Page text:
Last week saw an inevitable peak in the stress levels, it happened to be a triple whammy.  The kids moved out of their University accommodation, the country was in the middle of election fever and the penultimate problem…… my laptop caught a cold.  This being the only way of describing the system failure, because even the IT technicians couldn’t give me an answer as to what had happened; frankly, I blame cyber terrorism! It resulted in just over a week without a PC, but the week previously had involved a great deal of difficulty, whilst I tried to deal with the meltdown.  In hindsight, why didn’t I deal with the problem earlier?  But quite honestly, I have come to rely too heavily on my PC and the thought of having to be without it, pained me terribly.  I am sure most of us have the same problem, in our modern age, our world revolves around our connections to the world, we need our phones, tablets and PC’s for our work, our shopping, our social interactions and our media enjoyment.  I was lost without this connection and felt cut off from the world.  How did we all become such PC needy people?  When did this happen?  It arrived so gradually I didn’t even see it coming.  So, the art of my frustrations have been imperceptibly created this week; with each discussion over what could be done to save my data, or how long the recovery of the data would take and finally, how long following the rebuild before I’d be up and running again, I created the most colourful display of strands, mostly in shades of red which danced gloriously from my head and feeling the need to contrast this with a calmer palette I chose a few shades of blue, in appropriate tones to complement!  Curiously calmed by this display, I concluded I had to be patient and wait it out, eventually all problems would get resolved.

As a result, the kids having dumped their belongings are now off enjoying the many festivities the summer had to offer, the General Election fever is over, though politics still dominate the landscape, but thankfully, my laptop is now returned and almost back to complete functionality.  The great piece of invisible art created by my frustrations, is now gone for the time being, it’s likely to be replaced soon, with the next stress or strain of life, but it’ll be every bit as colourful!  

Art Snobbery

Art takes many guises, in its simplest of forms it is an expression of ourselves. It can be a means of developing a visual documentation of a moment in time, or a declaration of aesthetics, it can be a notion of politics or simply a happy marriage of random elements. Whether the art form is visual or auditory or performing, it is our emotions and imagination that lends itself to create such incredible works of art and the longevity of this creativity, which spans all of time, tells us tales of history in all its glorious technicolour.

Art should be enjoyed by all, but I often witness a huge amount of snobbery. We recently visited a local gallery, full of modern art and featuring some modern masters such as Henry Moore and Barbara Hepworth.  It was hugely expensive to get in and whilst I understand that galleries are costly to run, why not do discount Wednesday’s or local incentives?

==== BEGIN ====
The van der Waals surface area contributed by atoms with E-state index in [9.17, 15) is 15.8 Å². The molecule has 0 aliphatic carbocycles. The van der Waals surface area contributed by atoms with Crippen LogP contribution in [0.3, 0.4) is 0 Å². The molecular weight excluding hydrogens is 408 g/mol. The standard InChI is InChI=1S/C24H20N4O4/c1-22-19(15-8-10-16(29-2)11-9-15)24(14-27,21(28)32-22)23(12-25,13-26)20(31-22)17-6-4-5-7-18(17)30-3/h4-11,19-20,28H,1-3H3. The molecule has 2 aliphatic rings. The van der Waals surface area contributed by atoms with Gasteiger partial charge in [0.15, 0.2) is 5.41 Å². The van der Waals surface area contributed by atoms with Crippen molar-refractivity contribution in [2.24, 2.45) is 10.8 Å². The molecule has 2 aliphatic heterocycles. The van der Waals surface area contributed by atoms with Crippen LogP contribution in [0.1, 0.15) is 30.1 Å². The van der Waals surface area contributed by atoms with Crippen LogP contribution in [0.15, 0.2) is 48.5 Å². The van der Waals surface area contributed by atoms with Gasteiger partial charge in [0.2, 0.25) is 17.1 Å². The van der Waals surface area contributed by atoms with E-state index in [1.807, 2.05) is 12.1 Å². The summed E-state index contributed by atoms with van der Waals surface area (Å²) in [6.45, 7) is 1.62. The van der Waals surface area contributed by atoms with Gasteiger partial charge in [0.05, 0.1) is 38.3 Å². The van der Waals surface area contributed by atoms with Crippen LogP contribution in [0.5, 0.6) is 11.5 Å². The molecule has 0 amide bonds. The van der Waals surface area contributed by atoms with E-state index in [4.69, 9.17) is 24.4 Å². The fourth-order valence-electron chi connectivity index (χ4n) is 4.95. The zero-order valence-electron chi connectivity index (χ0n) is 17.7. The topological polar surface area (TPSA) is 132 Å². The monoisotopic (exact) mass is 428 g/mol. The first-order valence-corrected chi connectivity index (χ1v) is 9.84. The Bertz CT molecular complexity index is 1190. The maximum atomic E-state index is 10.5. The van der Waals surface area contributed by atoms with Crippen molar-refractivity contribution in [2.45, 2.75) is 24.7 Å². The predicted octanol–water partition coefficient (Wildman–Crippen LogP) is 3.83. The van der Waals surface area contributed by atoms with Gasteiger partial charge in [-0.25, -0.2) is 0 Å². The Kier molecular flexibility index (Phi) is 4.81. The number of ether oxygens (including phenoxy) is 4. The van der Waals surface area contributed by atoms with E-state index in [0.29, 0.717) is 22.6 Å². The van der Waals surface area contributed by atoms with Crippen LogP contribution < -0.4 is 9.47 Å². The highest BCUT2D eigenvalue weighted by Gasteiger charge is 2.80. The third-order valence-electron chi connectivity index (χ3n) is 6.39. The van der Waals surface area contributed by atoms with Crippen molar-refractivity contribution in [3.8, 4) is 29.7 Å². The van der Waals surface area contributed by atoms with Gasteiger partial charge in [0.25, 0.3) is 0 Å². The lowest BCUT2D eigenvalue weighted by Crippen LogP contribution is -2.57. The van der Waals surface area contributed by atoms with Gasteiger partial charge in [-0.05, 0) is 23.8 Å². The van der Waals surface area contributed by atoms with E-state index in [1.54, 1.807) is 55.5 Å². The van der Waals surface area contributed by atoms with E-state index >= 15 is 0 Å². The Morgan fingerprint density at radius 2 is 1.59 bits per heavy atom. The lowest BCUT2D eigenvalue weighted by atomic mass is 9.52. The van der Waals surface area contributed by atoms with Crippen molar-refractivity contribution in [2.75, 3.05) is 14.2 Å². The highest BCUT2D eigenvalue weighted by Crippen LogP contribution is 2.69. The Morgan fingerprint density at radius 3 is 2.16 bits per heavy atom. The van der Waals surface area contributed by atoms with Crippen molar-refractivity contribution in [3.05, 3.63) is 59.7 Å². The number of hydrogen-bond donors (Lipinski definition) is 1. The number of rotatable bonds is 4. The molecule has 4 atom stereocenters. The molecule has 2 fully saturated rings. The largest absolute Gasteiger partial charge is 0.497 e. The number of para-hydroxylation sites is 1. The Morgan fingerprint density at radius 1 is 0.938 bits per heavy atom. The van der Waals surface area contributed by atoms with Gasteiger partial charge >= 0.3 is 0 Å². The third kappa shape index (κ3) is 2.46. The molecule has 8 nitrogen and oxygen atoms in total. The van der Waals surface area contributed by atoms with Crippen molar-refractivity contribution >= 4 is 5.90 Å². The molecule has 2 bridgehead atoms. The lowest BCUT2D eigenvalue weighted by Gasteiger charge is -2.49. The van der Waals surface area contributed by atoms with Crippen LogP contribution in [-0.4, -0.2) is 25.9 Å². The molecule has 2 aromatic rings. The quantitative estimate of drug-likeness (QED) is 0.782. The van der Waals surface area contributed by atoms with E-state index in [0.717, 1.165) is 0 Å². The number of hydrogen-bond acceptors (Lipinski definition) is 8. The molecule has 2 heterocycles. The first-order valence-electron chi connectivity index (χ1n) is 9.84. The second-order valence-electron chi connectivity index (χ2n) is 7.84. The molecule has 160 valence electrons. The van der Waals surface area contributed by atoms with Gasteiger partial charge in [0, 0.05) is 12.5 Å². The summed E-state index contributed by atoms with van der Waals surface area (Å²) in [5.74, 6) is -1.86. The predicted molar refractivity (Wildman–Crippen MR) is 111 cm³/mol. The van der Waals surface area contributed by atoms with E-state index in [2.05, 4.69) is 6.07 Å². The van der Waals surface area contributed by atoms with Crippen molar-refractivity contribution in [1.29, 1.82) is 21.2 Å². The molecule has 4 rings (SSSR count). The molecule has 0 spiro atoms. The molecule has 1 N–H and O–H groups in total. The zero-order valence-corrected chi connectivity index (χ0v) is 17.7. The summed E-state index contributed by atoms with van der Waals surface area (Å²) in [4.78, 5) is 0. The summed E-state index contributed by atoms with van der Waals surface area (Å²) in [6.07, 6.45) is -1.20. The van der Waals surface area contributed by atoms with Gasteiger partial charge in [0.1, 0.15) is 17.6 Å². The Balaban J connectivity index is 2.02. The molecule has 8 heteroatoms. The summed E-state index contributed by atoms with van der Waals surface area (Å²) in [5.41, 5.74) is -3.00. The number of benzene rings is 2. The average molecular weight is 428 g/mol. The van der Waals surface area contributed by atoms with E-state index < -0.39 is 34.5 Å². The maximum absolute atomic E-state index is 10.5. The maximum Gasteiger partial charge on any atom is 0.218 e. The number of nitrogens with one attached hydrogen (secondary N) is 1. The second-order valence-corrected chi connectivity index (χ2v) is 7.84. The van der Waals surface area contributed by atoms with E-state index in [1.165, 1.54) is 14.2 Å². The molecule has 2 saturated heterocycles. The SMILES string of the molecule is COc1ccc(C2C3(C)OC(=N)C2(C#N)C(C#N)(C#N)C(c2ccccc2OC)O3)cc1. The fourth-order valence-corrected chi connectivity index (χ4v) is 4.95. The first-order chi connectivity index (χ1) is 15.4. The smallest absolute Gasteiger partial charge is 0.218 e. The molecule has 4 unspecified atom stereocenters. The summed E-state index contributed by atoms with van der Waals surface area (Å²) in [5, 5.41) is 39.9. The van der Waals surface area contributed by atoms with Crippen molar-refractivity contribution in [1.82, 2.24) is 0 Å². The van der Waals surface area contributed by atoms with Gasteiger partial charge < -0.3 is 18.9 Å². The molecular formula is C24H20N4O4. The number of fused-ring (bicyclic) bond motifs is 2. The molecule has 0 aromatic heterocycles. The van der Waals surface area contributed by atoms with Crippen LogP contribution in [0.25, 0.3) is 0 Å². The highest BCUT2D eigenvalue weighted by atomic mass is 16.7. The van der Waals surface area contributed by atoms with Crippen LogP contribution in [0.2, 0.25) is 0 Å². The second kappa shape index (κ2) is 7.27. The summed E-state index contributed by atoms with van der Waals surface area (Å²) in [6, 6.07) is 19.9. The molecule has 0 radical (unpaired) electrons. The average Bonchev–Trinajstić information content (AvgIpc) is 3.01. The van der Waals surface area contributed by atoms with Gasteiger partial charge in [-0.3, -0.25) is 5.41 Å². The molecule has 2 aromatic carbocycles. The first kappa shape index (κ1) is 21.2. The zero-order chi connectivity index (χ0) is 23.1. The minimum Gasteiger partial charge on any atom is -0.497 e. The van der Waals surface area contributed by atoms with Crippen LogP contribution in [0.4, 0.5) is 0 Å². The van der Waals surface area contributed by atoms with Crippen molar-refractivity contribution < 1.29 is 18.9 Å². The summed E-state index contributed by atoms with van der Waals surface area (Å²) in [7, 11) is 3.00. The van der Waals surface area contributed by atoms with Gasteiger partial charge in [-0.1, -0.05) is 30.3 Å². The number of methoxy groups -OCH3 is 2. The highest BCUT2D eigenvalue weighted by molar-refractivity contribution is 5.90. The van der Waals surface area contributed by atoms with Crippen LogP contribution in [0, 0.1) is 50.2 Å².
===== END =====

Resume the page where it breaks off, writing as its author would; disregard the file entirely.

All around us visitors were talking in hushed tones, akin to a library and children seemed frowned upon.  How do we create the next generation of artists or art appreciator’s, if we do not encourage our children to come and have a dabble? Where were the posters for instance, saying, “Come and paint your own interpretation of Van Gogh’s Sunflowers”, encouraging our children to be creative?

To add insult to injury, whilst appraising a Henry Moore sculpture, I was hollered at from the opposite end of the gallery to move myself away from the art. Isn’t art supposed to be appreciated?

The final blow came whilst overhearing a guide talk to a group of visitors, the comments were so alarming it was all I could do, to stay quiet.  The said guide, a lady who by her comments had obviously worked for the gallery for some years, chose to declare the value of the paintings rather than discuss the artist, or history, or any detail, which would have been of interest and proceeded to tell tales of the owners and their so-called wealth.  I would have liked to have given this guide the benefit of the doubt and surmise that her talk improved after we moved away, but I’ll never know, because I made it may business to avoid the small group throughout the rest of my tour. This is art snobbery in its finest form and its rather put us off visiting the gallery again.

I choose not to give the name of the gallery because one visit is not enough to do the place a disservice.  A second strike though and all will definitely be revealed.


As a post note I would add, that for years as a family we visited Compton Verney in Warwickshire, a fabulously restored stately home which is now run as an art gallery for all to enjoy.  It regularly has events for all the family and children particularly are very much encouraged to play.  I would say that my days here probably developed the enthusiasm I have for art today and I cannot speak highly enough of the place.

Though the beginnings of my art journey originate from my Mother, always a painter, who continues to explore and experiment with her passion for art and never falls prey to art snobs, even when they deem to criticise!